President Trump’s recent decision to withdraw from the Paris Climate Accord was disappointing but not unexpected.  More bad news for people and the environment has been the Trump Administration’s extraordinary set of initiatives to slash access to family planning services internationally and here in the U.S.  The Administration has launched a veritable crusade to reduce women’s autonomy, increase family poverty, and derail progress toward lower birth rates compatible with environmental sustainability.  The Monday following his inauguration and the Women’s Marches, President Trump announced that he was reinstating the “gag rule” prohibiting federal funding for international family planning programs if they provide counsel, referrals, or do lobbying for abortion services even with their own funds.  This rule has been on and off as U.S. Presidents have changed over the years; but Population Action International (PAI), the leading advocate for international family planning support, describes the Trump version as the gag rule on steroids.  That is because the old rule applied directly only to family planning programs of about $600 million.   Flanked by a lineup of well-heeled white men, the President signed an Executive Order intending to apply the new gag rule to all “global health assistance programs” receiving 15 times more U.S funding than family planning programs alone.  The impact according to PAI will be greatly reduced access to birth control services for women in 60 low and middle income countries, especially in Africa.

Women in the United States are now in the cross hairs of the crusade to make access to birth control more difficult and costly.   The week before the President announced his intention to exit the Paris agreement, the online news site Vox reported that a regulation had been drafted and sent forward to the Office of Management and Budget to roll back the Affordable Care Act’s mandate that employers include cost-free contraception in their health insurance programs.  The Supreme Court’s decision in the Hobby Lobby case to allow a privately held firm to claim a religious exemption, as if it were a church, has not settled the issue of application of the religious exemption.  While further litigation and negotiations continue, the Trump Administration is preparing  regulatory action to greatly broaden the basis for objections by allowing any employer with religious or “moral convictions” against offering contraceptives without cost to opt out of providing insurance covering them.  This little change would be promulgated as an interim final rule entering immediately into effect before any public comment or hearings though it affects 55 million women who have benefited from the requirement.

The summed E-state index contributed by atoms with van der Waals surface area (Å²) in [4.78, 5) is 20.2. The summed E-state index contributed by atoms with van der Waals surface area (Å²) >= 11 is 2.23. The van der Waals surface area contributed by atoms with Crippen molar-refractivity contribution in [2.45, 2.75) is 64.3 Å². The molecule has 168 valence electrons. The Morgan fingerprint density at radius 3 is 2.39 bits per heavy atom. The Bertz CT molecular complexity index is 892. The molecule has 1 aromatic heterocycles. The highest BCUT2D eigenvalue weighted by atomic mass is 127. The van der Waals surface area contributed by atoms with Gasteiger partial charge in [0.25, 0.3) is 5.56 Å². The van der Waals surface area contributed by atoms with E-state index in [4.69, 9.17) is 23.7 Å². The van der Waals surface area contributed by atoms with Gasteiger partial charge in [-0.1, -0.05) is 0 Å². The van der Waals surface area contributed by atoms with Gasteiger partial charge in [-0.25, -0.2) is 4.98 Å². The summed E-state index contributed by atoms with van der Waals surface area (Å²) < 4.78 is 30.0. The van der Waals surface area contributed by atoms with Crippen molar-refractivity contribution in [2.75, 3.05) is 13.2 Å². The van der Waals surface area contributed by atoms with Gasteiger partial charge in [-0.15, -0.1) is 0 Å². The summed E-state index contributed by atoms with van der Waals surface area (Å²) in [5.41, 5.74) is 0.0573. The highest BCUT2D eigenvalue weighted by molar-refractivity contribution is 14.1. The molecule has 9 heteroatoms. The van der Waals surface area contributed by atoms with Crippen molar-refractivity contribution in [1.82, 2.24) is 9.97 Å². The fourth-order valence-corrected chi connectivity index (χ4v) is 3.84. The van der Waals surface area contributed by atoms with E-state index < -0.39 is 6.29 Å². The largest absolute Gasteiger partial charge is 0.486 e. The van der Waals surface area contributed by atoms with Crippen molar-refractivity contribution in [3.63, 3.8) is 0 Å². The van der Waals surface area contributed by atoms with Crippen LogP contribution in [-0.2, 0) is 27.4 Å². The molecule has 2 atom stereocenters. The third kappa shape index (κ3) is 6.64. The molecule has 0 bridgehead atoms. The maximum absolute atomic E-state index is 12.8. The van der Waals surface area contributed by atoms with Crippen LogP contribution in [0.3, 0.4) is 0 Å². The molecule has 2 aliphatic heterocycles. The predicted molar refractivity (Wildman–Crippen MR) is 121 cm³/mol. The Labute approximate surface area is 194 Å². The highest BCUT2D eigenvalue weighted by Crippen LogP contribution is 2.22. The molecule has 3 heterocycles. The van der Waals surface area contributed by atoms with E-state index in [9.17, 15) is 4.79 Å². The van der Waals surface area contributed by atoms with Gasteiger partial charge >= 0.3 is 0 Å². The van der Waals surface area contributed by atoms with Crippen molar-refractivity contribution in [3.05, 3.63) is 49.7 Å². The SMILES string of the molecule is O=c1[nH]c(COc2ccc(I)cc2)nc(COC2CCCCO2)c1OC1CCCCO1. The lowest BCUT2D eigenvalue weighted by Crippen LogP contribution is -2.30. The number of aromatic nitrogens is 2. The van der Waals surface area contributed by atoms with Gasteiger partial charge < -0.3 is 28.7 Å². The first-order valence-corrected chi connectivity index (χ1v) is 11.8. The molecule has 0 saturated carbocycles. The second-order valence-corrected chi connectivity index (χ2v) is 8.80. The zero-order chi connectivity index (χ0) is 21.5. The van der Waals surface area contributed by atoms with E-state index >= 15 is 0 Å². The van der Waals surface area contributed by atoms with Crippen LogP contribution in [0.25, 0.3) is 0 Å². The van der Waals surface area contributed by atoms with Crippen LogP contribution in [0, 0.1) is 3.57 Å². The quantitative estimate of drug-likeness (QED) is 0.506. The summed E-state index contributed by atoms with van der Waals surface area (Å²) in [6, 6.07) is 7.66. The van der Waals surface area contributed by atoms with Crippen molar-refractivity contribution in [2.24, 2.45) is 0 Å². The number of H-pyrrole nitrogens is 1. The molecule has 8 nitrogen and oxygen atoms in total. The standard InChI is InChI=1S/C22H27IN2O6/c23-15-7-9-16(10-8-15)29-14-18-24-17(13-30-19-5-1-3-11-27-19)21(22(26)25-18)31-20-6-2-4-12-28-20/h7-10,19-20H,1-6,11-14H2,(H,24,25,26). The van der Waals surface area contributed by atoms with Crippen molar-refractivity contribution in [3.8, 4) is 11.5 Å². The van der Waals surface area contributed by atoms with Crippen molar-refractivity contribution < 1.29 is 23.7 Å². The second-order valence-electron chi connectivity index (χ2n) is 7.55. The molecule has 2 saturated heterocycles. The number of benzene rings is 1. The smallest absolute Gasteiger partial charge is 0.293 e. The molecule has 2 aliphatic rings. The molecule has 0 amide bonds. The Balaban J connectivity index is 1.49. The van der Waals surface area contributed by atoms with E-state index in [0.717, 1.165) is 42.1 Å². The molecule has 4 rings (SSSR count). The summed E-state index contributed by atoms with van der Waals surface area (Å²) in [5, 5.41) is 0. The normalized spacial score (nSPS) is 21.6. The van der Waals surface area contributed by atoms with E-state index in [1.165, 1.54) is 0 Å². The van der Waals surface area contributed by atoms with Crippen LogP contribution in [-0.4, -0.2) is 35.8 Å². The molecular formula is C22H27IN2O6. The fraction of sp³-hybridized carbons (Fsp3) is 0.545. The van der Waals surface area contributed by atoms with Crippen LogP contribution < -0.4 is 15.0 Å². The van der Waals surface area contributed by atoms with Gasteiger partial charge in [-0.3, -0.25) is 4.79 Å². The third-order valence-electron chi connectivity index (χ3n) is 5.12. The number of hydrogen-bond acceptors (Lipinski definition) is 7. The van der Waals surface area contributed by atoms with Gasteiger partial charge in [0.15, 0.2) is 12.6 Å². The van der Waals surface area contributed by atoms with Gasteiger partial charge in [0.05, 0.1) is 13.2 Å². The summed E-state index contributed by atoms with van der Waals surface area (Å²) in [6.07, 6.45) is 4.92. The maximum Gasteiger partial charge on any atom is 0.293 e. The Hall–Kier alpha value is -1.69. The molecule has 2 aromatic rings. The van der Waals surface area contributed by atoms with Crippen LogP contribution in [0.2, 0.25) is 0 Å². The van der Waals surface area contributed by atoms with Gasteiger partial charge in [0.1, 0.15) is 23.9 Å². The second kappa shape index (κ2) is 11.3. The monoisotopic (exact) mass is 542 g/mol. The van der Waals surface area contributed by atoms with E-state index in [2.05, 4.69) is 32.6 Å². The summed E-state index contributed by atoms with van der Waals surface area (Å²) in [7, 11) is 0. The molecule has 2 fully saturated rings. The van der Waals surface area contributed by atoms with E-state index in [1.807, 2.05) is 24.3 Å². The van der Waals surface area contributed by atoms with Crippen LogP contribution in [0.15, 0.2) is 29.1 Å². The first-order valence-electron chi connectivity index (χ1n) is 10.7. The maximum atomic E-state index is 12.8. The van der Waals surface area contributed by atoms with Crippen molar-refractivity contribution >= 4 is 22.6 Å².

Advocates for women’s health services such as the Center for Reproductive Rights will challenge the content and process for the rule if it moves forward.

And there is more.  The “health care” bill passed by the House of Representatives and celebrated by the President would allow states to seek waivers of required elements of the current Affordable Care Act such as offering prescription drug or maternity benefit among others, a further blow to women’s health programs.

The deep cuts in Medicaid contemplated by the House health bill together with the reduction levels floated in the Administration’s skimpy outline of its budget proposals dealing with other federal benefit programs would further burden access to birth control services by reducing insurance coverage and imposing higher costs on people least able to afford them.  In addition to eliminating all funding in support of international family planning programs as well as the UN Population Fund, the budget would slash U.S Medicaid funding that also supports reproductive health care for millions of women.